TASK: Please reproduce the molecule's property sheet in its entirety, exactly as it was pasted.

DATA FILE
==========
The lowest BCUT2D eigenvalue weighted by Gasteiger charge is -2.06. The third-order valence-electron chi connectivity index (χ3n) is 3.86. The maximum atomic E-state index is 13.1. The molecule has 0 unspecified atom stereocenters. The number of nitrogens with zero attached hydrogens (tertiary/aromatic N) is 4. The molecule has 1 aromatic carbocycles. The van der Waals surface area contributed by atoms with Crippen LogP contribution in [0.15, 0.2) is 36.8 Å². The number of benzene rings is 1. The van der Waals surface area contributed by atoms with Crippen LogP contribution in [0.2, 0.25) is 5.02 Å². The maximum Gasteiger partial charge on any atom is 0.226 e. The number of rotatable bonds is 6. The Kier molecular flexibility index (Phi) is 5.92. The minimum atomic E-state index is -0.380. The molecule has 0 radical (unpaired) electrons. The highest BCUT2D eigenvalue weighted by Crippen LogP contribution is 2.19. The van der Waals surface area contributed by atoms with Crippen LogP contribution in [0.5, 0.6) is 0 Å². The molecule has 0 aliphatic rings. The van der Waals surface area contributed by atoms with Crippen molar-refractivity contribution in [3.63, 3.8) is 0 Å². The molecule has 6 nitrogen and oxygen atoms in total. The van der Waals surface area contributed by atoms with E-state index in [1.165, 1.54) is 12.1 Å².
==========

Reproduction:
The lowest BCUT2D eigenvalue weighted by Gasteiger charge is -2.06. The third-order valence-electron chi connectivity index (χ3n) is 3.86. The maximum atomic E-state index is 13.1. The molecule has 0 unspecified atom stereocenters. The number of nitrogens with zero attached hydrogens (tertiary/aromatic N) is 4. The molecule has 1 aromatic carbocycles. The van der Waals surface area contributed by atoms with Crippen LogP contribution in [0.15, 0.2) is 36.8 Å². The number of benzene rings is 1. The van der Waals surface area contributed by atoms with Crippen LogP contribution in [0.2, 0.25) is 5.02 Å². The maximum Gasteiger partial charge on any atom is 0.226 e. The number of rotatable bonds is 6. The Kier molecular flexibility index (Phi) is 5.92. The minimum atomic E-state index is -0.380. The molecule has 0 radical (unpaired) electrons. The highest BCUT2D eigenvalue weighted by Crippen LogP contribution is 2.19. The van der Waals surface area contributed by atoms with Crippen LogP contribution in [0.5, 0.6) is 0 Å². The molecule has 0 aliphatic rings. The van der Waals surface area contributed by atoms with Crippen molar-refractivity contribution in [3.63, 3.8) is 0 Å². The molecule has 6 nitrogen and oxygen atoms in total. The van der Waals surface area contributed by atoms with E-state index in [1.165, 1.54) is 12.1 Å².